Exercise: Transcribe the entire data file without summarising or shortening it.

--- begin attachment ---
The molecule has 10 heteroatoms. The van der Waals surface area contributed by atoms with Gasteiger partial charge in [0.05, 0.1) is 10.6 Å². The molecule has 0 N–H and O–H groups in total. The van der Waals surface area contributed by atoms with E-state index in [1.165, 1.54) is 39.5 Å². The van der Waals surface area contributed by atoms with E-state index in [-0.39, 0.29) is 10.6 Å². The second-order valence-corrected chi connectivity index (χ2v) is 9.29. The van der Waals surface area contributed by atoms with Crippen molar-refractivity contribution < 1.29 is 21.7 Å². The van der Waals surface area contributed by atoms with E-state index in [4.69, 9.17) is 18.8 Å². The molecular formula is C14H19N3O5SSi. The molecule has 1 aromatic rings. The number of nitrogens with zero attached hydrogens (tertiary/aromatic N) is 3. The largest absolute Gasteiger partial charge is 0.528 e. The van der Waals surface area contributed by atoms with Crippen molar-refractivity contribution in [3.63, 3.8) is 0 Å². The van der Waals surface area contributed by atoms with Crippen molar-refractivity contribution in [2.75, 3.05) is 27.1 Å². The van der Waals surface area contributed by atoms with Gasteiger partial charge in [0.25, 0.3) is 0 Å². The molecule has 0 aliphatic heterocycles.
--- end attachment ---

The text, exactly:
The molecule has 10 heteroatoms. The van der Waals surface area contributed by atoms with Gasteiger partial charge in [0.05, 0.1) is 10.6 Å². The molecule has 0 N–H and O–H groups in total. The van der Waals surface area contributed by atoms with E-state index in [1.165, 1.54) is 39.5 Å². The van der Waals surface area contributed by atoms with E-state index in [-0.39, 0.29) is 10.6 Å². The second-order valence-corrected chi connectivity index (χ2v) is 9.29. The van der Waals surface area contributed by atoms with Crippen molar-refractivity contribution < 1.29 is 21.7 Å². The van der Waals surface area contributed by atoms with E-state index in [4.69, 9.17) is 18.8 Å². The molecular formula is C14H19N3O5SSi. The molecule has 1 aromatic rings. The number of nitrogens with zero attached hydrogens (tertiary/aromatic N) is 3. The largest absolute Gasteiger partial charge is 0.528 e. The van der Waals surface area contributed by atoms with Crippen molar-refractivity contribution in [3.63, 3.8) is 0 Å². The van der Waals surface area contributed by atoms with Crippen molar-refractivity contribution in [2.75, 3.05) is 27.1 Å². The van der Waals surface area contributed by atoms with Gasteiger partial charge in [0.25, 0.3) is 0 Å². The molecule has 0 aliphatic heterocycles.